Unfortunately, their mistakes can cause their clients substantial sums of money.


Combine mistakes with ambiguity and you get poorly drafted legal documents.

Ambiguity has become so commonplace in contracts that courts have developed an entire framework for dealing with ambiguous language and missing terms.  This framework comes up under the Parol Evidence Rule in contract law.  If a contract is unambiguous, complete, and final, then the Parol Evidence Rule requires the court to enforce the provisions and obligations of the parties as contained within the four corners of the contract.  In other words, the court enforces the plain language of the contract and will not consider any external statements made or conversations had between the parties, even if related to the contract drafting or execution.  If, however, the contract contains missing terms or ambiguous language, then the court will make an exception to the Parol Evidence Rule and allow the parties to introduce evidence outside the four corners of the document.  This evidence is meant to help the court interpret or understand the incomplete or ambiguous terms.  The introduction of outside evidence, however, increases litigation costs and makes it possible for courts to interpret a contract in a manner inconsistent with the intention of one or

more of the parties. If a court is considering outside evidence, then the parties clearly have different understandings of the document they executed.  That’s why they’ve decided to file suit against each other because they disagree about how to interpret the contract.  A business owner should never leave it up to a court to decide on what one or more parties meant.   That’s not good business strategy.  And yet, this situation happens repeatedly with attorney-drafted documents.  Why?

An american judge listening to testimony in a courtroom

More training for attorneys is not the solution because attorneys are human.

It is because of something Atul Gawande discovered as a general surgeon at Brigham and Women’s Hospital in Boston and discussed in his book, The Checklist Manifesto:  How to Get Things Right.  It is the nature of human fallibility.  As Gawande explains, human fallibility causes even the best-trained surgeons and lawyers to fail at consistently and correctly applying knowledge.  Humans simply cannot manage the volume and complexity of information required to perform a single surgery or draft a single contract.   Many contracts contain over 4,000 words.  Every word in a contract has meaning.  If any one word is misused or misapplied, it can cause $100,000s to one or more of the parties in sunk litigation costs or missed business opportunities.  Additionally, attorneys like to use big words or worse, big words thrown together in long sentences, which makes ambiguity or misunderstanding that much more likely.  Also, attorneys recognize they can only spend a certain amount of time drafting a contract.  This often results in cutting corners to meet client deadlines and ensure clients pay the bill.  Imagine receiving a bill with the line item:  “Draft Employment Agreement; 40 hours.”  A client will complain about 40 hours and likely refuse to pay.  By cutting corners, simple but critical language gets overlooked (like inadvertently keeping in a different client name because the attorney used a previously negotiated contract – happens all the time).  Imagine the time, energy and cost the Salon would have saved by having a properly drafted agreement in place.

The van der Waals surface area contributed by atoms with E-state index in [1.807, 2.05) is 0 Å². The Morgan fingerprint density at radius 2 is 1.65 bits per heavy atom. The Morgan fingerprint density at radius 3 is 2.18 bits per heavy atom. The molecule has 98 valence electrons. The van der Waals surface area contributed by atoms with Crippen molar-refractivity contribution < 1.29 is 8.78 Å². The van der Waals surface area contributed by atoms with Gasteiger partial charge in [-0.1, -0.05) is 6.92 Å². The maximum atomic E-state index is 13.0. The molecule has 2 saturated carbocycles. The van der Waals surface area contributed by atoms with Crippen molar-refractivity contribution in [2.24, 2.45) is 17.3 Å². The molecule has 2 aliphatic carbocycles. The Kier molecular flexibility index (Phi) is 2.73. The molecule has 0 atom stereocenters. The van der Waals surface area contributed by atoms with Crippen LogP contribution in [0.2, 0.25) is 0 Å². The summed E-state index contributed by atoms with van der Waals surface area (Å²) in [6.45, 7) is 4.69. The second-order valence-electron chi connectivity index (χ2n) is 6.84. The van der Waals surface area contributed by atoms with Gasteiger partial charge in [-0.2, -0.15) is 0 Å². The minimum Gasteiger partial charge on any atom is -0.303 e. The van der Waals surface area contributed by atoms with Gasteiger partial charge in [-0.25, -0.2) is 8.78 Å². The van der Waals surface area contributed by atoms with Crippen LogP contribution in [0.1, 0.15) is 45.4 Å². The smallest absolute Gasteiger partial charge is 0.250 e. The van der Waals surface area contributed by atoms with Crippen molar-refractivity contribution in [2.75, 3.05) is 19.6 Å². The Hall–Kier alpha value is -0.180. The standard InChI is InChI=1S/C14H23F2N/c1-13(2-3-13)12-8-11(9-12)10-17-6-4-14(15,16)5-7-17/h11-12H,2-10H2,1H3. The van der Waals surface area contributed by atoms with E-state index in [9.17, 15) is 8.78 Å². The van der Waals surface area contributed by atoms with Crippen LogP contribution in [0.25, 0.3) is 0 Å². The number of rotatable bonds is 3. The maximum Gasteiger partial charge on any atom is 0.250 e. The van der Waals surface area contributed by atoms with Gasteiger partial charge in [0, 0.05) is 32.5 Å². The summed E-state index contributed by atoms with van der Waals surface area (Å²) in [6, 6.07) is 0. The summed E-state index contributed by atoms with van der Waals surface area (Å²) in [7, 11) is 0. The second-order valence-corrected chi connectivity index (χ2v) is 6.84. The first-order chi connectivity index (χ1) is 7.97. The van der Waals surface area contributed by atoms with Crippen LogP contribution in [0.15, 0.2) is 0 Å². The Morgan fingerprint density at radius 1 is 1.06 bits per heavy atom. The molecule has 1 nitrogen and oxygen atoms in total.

A picture of the book Checklist Book

Using a simple checklist produces better legal documents.


Whereas most industry experts will attempt to solve the “human fallibility” problem by advocating for more training and experience, Gawande discovered the better strategy is simply a checklist.

As Gawande recounts in Checklist Manifesto, a critical care specialist at John Hopkins Hospital, Peter Pronovost, decided to incorporate a checklist for preventing central line infections from occurring in the Intensive Care Unit.  The results were staggering.  By incorporating a checklist, Pronovost reduced the 10-day line-in-infection rate from 11 percent to zero, thereby preventing 43 infections and eight deaths.  While working with the World Health Organization (WHO), Gawande then spearheaded a global effort to improve surgical care by developing a surgical checklist.  Gawande first studied the status quo.  He discovered surgical care was routinely flawed and inconsistent in both rich and poor countries.  After introducing the surgical checklist in nine major hospitals